For the recent study, analyses involved two sophisticated instruments capable of studying structures at the nanometer (billionth of a meter) scale. One of the techniques, x-ray crystallography, showed the ordered arrays of atoms in the various structures, while another, called cryo-electron microscopy, let the researchers study the broader shape of the structures without the need for coating or drying out the specimens.
Having already determined the structures of a number of other viral components and how they self-assemble, in this study the researchers focused their attention on the small motor that some viruses use to package DNA into their "heads", protein shells also called capsids.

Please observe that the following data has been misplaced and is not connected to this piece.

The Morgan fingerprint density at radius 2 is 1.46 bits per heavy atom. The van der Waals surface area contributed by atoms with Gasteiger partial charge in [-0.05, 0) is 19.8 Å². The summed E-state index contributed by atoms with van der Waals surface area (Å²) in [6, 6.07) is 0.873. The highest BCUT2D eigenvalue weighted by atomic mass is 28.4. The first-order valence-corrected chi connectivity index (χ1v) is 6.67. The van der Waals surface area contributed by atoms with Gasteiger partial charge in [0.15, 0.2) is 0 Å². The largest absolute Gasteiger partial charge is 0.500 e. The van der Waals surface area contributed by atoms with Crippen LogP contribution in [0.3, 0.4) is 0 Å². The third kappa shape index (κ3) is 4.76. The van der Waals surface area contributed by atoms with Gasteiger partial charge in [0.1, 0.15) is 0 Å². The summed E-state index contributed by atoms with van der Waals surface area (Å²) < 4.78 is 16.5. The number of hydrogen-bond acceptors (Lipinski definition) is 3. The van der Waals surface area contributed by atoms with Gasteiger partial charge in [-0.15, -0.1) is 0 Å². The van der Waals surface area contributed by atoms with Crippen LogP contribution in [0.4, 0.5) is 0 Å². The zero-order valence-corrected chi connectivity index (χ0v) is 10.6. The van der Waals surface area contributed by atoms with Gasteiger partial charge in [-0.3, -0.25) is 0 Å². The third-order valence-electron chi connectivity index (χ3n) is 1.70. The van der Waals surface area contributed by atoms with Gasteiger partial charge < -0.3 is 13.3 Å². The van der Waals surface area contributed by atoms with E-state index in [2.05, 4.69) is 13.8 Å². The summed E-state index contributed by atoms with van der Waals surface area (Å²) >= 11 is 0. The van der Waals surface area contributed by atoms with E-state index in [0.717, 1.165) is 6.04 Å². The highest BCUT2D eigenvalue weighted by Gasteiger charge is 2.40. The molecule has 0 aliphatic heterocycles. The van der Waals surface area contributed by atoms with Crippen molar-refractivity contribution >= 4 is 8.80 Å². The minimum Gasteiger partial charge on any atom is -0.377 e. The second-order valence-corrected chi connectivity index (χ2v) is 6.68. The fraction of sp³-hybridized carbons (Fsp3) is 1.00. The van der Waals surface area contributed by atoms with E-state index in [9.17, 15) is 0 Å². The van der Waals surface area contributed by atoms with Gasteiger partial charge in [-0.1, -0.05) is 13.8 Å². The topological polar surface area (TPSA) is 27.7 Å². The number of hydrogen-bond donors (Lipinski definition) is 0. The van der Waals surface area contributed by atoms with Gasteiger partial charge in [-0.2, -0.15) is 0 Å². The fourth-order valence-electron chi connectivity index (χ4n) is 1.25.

Not all viruses have a motor such as the one found in the T4 virus, but some viruses that cause human diseases posses molecular motors with similar functions, and likely have similar structures. T4 uses its motor to pack about 171,000 basepairs of genetic information to near-crystalline density within its 120 nanometer by 86 nanometer capsid.
The researchers found that the motor is located at the intersection of the capsid and the virus "tail" and is made of a circular array of proteins called gene product 17 (gp17). Five, two-part, gp17 proteins combine to form a pair of conjoined rings, arrayed so that their upper segments form an upper ring and their lower segments form a lower ring.
As a T4 virus assembles itself, the lower ring of the motor structure attaches to a strand of DNA, while the upper ring attaches to a capsid. The upper and lower rings have opposite charges, which allow the motor to contract and release, alternately tugging at the DNA
|Contact: Joshua A. Chamot|
National Science Foundation